Dr. Charles: You made the point about disposable tools. If you look at pro forma costs — the labor costs associated with cleaning them properly and then sterilizing them, packing, storing and retrieving, and having back-ups for reusable instruments — it's simply not economical in any part of the world. There is always an assignable per-case cost.

On the subject of cleaning, I have great concern. I know Dr. Flynn has done a great deal of work in this area. TASS — Toxic Anterior Segment Syndrome — was shown to be due to enzymatic materials, bio-burden or other residual materials in the lumens of cannulas and other tools used in cataract surgery. The cannulas went through an ultrasonic cleaner, which uses enzymes produced by bacteria. Even though the cleaner was sterile, those enzymes were biological materials that created inflammation. They were not just toxic chemical materials.

All of these materials can be retained within lumens. We know vitreous cutters have lumens, but so do scissors and forceps. That is how the shaft moves up and down. It is virtually impossible to clean, and the smaller the instrument, the more difficult it is to clean, which is why safety is increased with disposable DSP forceps and scissors, as well as cutters and other disposables.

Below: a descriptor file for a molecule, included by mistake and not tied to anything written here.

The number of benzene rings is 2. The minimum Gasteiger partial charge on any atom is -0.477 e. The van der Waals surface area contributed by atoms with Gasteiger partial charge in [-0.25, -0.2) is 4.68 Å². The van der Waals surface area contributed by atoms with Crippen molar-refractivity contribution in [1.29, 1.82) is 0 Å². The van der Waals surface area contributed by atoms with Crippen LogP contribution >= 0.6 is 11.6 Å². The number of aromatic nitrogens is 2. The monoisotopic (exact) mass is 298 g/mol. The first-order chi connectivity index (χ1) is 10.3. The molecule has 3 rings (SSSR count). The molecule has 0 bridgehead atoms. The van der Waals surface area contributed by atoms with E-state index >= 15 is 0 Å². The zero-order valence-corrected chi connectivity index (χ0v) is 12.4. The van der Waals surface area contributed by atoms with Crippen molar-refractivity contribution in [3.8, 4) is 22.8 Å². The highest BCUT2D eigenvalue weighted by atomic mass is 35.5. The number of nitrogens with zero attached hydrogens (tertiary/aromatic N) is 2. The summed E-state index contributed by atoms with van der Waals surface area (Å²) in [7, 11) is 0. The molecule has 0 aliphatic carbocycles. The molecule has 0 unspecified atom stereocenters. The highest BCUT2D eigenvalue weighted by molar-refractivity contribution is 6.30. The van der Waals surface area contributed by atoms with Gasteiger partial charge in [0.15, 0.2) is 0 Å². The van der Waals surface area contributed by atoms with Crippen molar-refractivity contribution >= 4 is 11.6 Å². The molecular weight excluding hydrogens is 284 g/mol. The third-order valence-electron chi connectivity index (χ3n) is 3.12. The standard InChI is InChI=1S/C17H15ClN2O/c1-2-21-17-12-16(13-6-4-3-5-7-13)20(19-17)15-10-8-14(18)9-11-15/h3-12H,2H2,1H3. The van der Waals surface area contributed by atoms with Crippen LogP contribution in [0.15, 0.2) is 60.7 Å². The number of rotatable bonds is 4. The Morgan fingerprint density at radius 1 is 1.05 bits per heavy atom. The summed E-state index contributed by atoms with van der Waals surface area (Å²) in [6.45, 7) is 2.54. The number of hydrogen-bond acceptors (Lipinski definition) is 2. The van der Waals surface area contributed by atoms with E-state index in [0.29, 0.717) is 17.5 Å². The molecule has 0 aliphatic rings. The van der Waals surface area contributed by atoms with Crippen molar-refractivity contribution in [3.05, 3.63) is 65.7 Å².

I think much of what we used to call fibrin syndrome in the back of the eye was really toxic posterior segment syndrome caused by inflammatory materials inside the lumens of the scissors, forceps and cannulas that we reused. In my opinion, it is a false economic benefit and unsafe to reuse tools.


Dr. Chang: In addition to speed and efficiency, safety is certainly an important factor. The Constellation platform promotes safety by signaling when the infusion is running low, allowing us to change bottles without clamping the line. The machine also features auto-gas fill, which saves time and is much more accurate than a circulator in the operating room or an inexperienced assistant.

Dr. Flynn: For the auto-gas fill, there is no stop-cock to be left open, which in the past could result in draining the tank.

Dr. Chang: I think there are some important safety features that are going to make our procedures safer. RP